By the time Friday rolled around, one thing was quickly becoming apparent. We likely didn’t have enough room in the area we were in to accommodate all the flyers. Heck, by Thursday we had gone beyond 40 flyers alone, and when you line up 40 1.5s side by side, on 120 foot lines, it manages to take up a fair amount of space! So much so that we wee at one point chided by festival organizers for completely overwhelming the pathway, due to a fire code access need. Sorry about that… We’d managed to get some flys together with the grid arrangement during the week and this became crucial to being able to get so many kites up in the air at once. Practically, the old standby of a single line begins to fall apart by the time you get past roughly 16 flyers. But on Friday, we managed about 48 flyers, which was a nice chunk beyond what our wildest expectations had been before the week had started. We also picked up a few tips with dealing with a grid from this as well. One thing that was immediately apparent was that you could significantly reduce problems with kites tumbling out from above by simply putting the lower skilled pilots in the lower end of the grid lines. Less room to fall and less possible wreckage on their way down too! Also, we tended to stack the middle of the groups on both days of the megamegamegaflys with the more experienced pilots as well, again because with kites tumbling, it’s a better place to have them out on the edges.

With Friday’s massive success in place, we came to Saturday and another run at the fly was underway. This time, someone had the brilliant idea of actually having everyone who took part in Saturday’s fly scribble their name down onto a sheet of paper and by the end of the afternoon, we had an astounding 64 names down on the list. 64 people! It was simply staggering in retrospect.  That being said, I don’t think that at any point on Saturday there was 64 kites moving in a controlled fashion. I’ve spent some time counting what was seen in the videos (which, proved to be a little tricky!) and I can safely say we often had beyond 50 at a time, perhaps even 55 for a short while, which is nothing short of fantastic. Truly a great achievement and perhaps the most satisfying aspect of this was the level of flyers ranged all over the map, from seasoned pros to the most basic beginners. It’s one thing to mount such a fly with a large number of experienced pilots, it’s quite another kettle of fish to undertake it with such a wide variety of skill levels. As John and I mused at one point, it was much like herding cats. A huge amount of cats. And I’d do it all again in a heartbeart!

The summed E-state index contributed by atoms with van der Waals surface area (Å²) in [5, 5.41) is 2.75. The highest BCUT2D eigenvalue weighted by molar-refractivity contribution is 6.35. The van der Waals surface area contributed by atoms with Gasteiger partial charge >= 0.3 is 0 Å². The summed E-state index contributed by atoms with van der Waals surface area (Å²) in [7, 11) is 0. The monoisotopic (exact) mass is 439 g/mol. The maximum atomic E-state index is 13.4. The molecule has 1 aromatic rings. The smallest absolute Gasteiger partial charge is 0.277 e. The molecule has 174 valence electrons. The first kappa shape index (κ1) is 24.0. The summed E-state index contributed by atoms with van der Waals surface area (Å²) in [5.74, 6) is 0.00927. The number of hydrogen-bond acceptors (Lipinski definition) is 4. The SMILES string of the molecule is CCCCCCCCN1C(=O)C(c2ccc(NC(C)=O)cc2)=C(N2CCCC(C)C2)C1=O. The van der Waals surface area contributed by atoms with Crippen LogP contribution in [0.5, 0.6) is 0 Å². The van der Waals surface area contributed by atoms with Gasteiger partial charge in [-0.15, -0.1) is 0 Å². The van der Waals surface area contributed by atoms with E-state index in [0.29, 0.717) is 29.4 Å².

Though, this time, I think I’d opt for handouts that could explain some of the process a little more clearly. We suffered to some degree with the sheer amount of time it took to get everyone organized and up in the air and I suspect we’ll handle that differently next year. I also suspect we’ll be a bit further down the beach as well which will give us much more room and much more time to play with large groups without monopolizing the main demo field for long periods of times. Radios for all were essential and for the most part, people were well equipped with these during the week but, next year, we’ll make it an even stronger suggestion.

But by the end of the week, when it was all said and done, it was simply the best WSIKF I can remember being. Hanging out with friends old and new during the week was fantastic. The night fly with our new light set was truly dazzling! The sheer variety of revs was incredible. I’d be hard pressed to find anything bad at all to say about the week past that indeed, it did have to end. But, there was one last bit of cool fun to be had on Sunday afternoon. The first time two quad teams went at it head to head in AKA style competition in North America in a very long time, if it has even EVER happened before. Into the arena stepped the Rev Riders from the East Coast, up against Island Quad from the West Coast. The result? A win for everyone! Congratulations to both teams for such a momentous event. For me, it only took a few hours to rid the car of sand but, it took days before the smile left my face. With some luck, we’ll see even more people there next year. I know I’m going!

Still glowing,

David Hathaway

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Author:David Hathaway

David Hathaway has been kiting for 13 years and 11 of those have been spent flying quad kites, usually Revolutions. He's also a guitarist with two bands, an all-around nice guy who thinks he's a monkey and he runs one of the longest running kite sites out there, REVisions.